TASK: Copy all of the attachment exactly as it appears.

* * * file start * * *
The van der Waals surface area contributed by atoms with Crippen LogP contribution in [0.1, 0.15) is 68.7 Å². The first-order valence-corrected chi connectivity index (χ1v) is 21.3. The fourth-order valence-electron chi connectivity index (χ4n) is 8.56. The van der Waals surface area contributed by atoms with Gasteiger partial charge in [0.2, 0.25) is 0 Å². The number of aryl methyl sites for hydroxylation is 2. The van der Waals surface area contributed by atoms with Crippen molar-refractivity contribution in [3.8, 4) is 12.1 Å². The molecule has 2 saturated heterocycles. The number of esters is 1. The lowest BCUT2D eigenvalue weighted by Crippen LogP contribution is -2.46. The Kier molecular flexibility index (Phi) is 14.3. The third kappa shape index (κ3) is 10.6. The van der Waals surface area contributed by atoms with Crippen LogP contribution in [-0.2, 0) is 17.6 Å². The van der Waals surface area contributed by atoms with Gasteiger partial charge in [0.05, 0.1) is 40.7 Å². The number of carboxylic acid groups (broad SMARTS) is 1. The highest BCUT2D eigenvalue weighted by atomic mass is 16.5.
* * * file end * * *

The van der Waals surface area contributed by atoms with Crippen LogP contribution in [0.1, 0.15) is 68.7 Å². The first-order valence-corrected chi connectivity index (χ1v) is 21.3. The fourth-order valence-electron chi connectivity index (χ4n) is 8.56. The van der Waals surface area contributed by atoms with Gasteiger partial charge in [0.2, 0.25) is 0 Å². The number of aryl methyl sites for hydroxylation is 2. The van der Waals surface area contributed by atoms with Crippen molar-refractivity contribution in [3.8, 4) is 12.1 Å². The molecule has 2 saturated heterocycles. The number of esters is 1. The lowest BCUT2D eigenvalue weighted by Crippen LogP contribution is -2.46. The Kier molecular flexibility index (Phi) is 14.3. The third kappa shape index (κ3) is 10.6. The van der Waals surface area contributed by atoms with Crippen LogP contribution in [-0.2, 0) is 17.6 Å². The van der Waals surface area contributed by atoms with Gasteiger partial charge in [0.05, 0.1) is 40.7 Å². The number of carboxylic acid groups (broad SMARTS) is 1. The highest BCUT2D eigenvalue weighted by atomic mass is 16.5.